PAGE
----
Today, the European Central Bank (explain this) surprised the markets by not acting to cut interest rates. They left their main refinancing rate at at 0.75%, marginal lending at 1.5% and deposit facility at 0.0%.
The EUR/USD rallied after the announcement. However, the source of the optimism appears to be occurring elsewhere. The FT carries a story on Spain’s PM Rajoy and Italy’s Montimeeting amid hopes for action. Here’s the key sentence: “The most likely scenarioaccording to some analysts and European officials is for an agreement in September for the EFSF (explain this) to buy Spanish and Italian debt on the primary market, with the ECB weighing in on secondary markets if necessary.” The market appears to be taking this as a firm agreement.
For the EFSF to buy a sovereign’s debt, the sovereign must make an official application for a bailout. This means the sovereign must come under the scrutiny of the EU and IMF and must follow the plan they establish to get the sovereign back into better fiscal condition. This is what Spain wants to avoid as they don’t want to give up their own sovereignty and control. This is why Spain has yet to ask for an official bailout and why Monti is meeting with Rajoy.
Yet, the one lesson we should’ve learned from 2008 is that there are rules and then there are rules under duress.
The Federal Reserve’s massive expansion of the 13(b) section of their code that states “In unusual and exigent circumstances, the Board of Governors of the Federal Reserve System, by the affirmative vote of not less than five members, may …,” essentially do whatever it thinks is necessary to keep the system intact. This allowed the Fed to make $29 billion in loans to JPM for its purchase of Bear Stearns. With the EFSF, there is similar wiggle room under the “Precautionary Programmes” section of the bailout facility that could allow the fund to buy Spanish debt without a formal program. Therefore, there is a way for the EFSF to buy Spanish debt. The question remains if there is the will of European financial leaders to allow it to happen.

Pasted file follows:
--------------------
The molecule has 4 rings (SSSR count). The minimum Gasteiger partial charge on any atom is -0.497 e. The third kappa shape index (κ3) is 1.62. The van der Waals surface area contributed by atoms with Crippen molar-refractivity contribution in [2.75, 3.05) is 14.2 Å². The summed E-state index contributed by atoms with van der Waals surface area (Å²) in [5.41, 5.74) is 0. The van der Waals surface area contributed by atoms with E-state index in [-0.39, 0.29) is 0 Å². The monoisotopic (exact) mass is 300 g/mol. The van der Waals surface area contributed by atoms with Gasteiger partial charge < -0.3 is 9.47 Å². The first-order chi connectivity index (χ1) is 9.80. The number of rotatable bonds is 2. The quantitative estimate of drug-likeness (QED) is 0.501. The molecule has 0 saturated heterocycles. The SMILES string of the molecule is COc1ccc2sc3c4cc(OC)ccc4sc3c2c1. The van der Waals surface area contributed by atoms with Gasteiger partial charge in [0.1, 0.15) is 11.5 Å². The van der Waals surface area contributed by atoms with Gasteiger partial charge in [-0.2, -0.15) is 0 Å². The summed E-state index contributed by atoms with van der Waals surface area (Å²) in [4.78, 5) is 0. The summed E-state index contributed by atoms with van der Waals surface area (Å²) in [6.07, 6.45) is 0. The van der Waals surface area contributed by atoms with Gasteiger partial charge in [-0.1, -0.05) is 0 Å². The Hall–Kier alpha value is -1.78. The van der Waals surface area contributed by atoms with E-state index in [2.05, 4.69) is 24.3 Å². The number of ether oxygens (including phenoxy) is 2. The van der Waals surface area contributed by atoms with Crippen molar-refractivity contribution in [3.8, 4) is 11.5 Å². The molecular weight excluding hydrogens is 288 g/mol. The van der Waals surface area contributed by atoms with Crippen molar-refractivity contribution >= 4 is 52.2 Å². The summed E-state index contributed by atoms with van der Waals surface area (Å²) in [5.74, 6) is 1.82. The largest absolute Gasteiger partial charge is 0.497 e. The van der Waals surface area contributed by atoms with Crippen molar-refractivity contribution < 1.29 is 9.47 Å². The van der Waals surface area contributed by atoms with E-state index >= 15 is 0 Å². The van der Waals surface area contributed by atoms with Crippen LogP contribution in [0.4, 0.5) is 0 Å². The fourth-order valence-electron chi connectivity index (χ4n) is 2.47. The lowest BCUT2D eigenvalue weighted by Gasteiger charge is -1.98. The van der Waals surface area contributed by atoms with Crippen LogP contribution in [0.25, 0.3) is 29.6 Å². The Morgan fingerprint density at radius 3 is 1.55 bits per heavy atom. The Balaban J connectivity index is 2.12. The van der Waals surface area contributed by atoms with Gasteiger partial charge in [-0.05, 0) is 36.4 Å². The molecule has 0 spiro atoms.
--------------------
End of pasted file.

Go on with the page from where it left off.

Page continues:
At his press conference today, the European Central Bank President Mario Draghi stated that governments must stand ready to activate EFSF. He said ECB may take measures to ensure policy transmission (this is the equivalent of Fed’s 13(b)), but that the ECB can’t replace governments. Here’s the critical text section from the introductory remarks:
“The Governing Council, within its mandate to maintain price stability over the medium term and in observance of its independence in determining monetary policy, may undertake outright open market operations of a size adequate to reach its objective. In this context, the concerns of private investors about seniority will be addressed. Furthermore, the Governing Council may consider undertaking further non-standard monetary policy measures according to what is required to repair monetary policy transmission. Over the coming weeks, we will design the appropriate modalities for such policy measures.”
The ECB is preparing for non-standard measures, but it appears they are awaiting an official request to do so. When asked about the timing of any new ECB bond buys, Draghi said they may act when governments apply to EFSF with the right conditionality.
Clearly, this was underwhelming to markets who were expecting a detailed, formal plan today. Upon this news, the EUR/USD dropped from 1.2400 to 1.2190 and Spanish 10yr bond yields back up over 20bps to 6.83%. (Draghi did say they would be focused on the short end of the yield curve.)
Today’s information supports my view that the market was set-up to be disappointed and on that, I was not disappointed. My central view remains that difficult political decisions must be made to structurally reform European economies to generate growth. These take time and the process is unsanitary. At best, today shows the process is on-going and slowly moving forward.
At worst, today shows that there will be no massive ECB action without a formal request by a sovereign.
Andrew B. BuschDirector, Global Currency and Public Policy Strategist at BMO Capital Markets, a recognized expert on the world financial markets and how these markets are impacted by political events, and a frequent CNBC contributor. You can comment on his piece and reach him hereand you can follow him on Twitter at http://twitter.com/abusch.